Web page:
Amalgamating diverse artistic tendencies, they developed an original architecture known as Arab-Norman, in which Arabic architectural compositions, methods for constructing roofs, and decorative motifs of Islamic origin are combined with the rational equilibrium of Byzantine planning or the severity of Romanesque building. On the site of the ancient Paleapolis, the old castrum of the Aghlabid era (9th century) was enlarged and equipped with towers and transformed into a palace worthy of its new rulers: Palazzo dei Normanni. On flat land behind it, stretching as far the first slopes of the hills, the Normans established a complex system of parks (the Genoardo), dotted with palaces such as the Zisa and the Cuba and with pavilions, fountains, and fishponds. The whole city became a vast construction site, in an aim to reinforce the authority of the crown and its alliance with the cathedra of the bishop. Physical evidence of this activity is apparent in the numerous religious buildings of the period, most notably San Giovanni degli Eremiti, San Cataldo, the Cathedral, and Santa Maria dell'Ammiraglio ("La Martorana"). Each of these is the product of a unique combination of heterogeneous elements. Assisted by Muslim, Byzantine, and Latin craftsmen, an extraordinary cultural, artistic, and architectural synthesis was able to flourish at this time, of which the highest expression is the Cappella Palatina.
Under the House of Anjou (1266-1282) Palermo entered a period of decline but then under the House of Aragon (1282-1513) there were ambitious building programmes and a general reorganisation of the urban structures was undertaken. Later in the baroque period, Palermo again underwent profound transformation; palaces, churches, monasteries, and oratories all flourished in a period of new construction that was intended to glorify those in power. After the city passed to the Bourbons in 1734, eventually becoming Italian in 1860, there was a neoclassical phase followed by an especially rich period of new Art Nouveau building. But even though Palermo experienced this highly articulated urban and architectural development from the Middle Ages onwards, it was above all the Arab-Norman phase that gave the city its basic configuration and equipped it with a founding ensemble of religious and secular buildings that as a group and a style are unique in the world.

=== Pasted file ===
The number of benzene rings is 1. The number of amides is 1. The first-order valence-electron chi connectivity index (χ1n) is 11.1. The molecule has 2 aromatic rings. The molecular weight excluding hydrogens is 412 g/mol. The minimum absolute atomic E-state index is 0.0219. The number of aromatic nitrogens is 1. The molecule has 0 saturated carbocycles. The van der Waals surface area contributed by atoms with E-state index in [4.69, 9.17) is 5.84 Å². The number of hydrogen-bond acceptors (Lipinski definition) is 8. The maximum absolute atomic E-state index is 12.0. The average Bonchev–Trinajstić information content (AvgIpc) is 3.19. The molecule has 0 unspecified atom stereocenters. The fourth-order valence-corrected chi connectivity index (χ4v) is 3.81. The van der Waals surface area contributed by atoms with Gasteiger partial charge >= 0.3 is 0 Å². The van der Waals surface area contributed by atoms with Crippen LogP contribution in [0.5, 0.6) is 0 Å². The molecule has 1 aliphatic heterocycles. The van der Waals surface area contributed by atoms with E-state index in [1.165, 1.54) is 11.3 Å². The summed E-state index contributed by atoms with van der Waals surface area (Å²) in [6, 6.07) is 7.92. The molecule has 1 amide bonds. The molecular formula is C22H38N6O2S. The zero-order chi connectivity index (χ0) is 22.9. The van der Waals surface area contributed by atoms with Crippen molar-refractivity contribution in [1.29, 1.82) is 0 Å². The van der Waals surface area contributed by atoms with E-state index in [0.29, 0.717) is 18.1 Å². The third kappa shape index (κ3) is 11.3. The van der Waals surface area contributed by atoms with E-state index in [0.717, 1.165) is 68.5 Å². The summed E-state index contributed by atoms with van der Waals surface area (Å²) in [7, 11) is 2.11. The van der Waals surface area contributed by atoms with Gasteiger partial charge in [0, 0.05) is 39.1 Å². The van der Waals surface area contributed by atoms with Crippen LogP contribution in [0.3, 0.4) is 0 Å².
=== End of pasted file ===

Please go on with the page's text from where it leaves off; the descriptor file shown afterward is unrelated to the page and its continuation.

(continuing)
The same historical phases that affected Palermo are also found further east at Cefalù, an indigenous centre that was inhabited in antiquity by the Greeks and was later conquered by the Syracusans and then the Romans. In the Byzantine period the inhabited part of the city was relocated further uphill; during the Arab conquest it was named Gaflundi and incorporated into the Emirate of Palermo, and then in Norman times the inhabited part moved back down to the shoreline, where it reconnected with the pre-existing urban structure. Cefalù's most important buildings date from that time, of which the most outstanding is the Cathedral and its cloister, founded by Roger II as a place of burial for himself and his successors. In the interior of the basilica, the timber roof bears traces of pictorial decorations by Islamic craftsmen; the extraordinary mosaic decoration of the chancel walls, and the great middle apse with its imposing figure of Christ Pantocrator, are Byzantine.
Monreale is of Norman origin, if we exclude an earlier Arab settlement on the slopes of Mount Caputo. Located about 8 km south-west of Palermo, the whole of Monreale developed around a monastic Cathedral complex built by King William II in 1172 to meet his needs for prestige and security.
The Cathedral follows typical Romanesque planning and is characterised by the imposing mosaic decoration of its interior, which is again Byzantine. The exterior is dominated by the quasi-Islamic motif of interlaced arches, and the cloister of the Benedictine convent exhibits a profusion and variety of forms, techniques and decorative motifs derived from various models.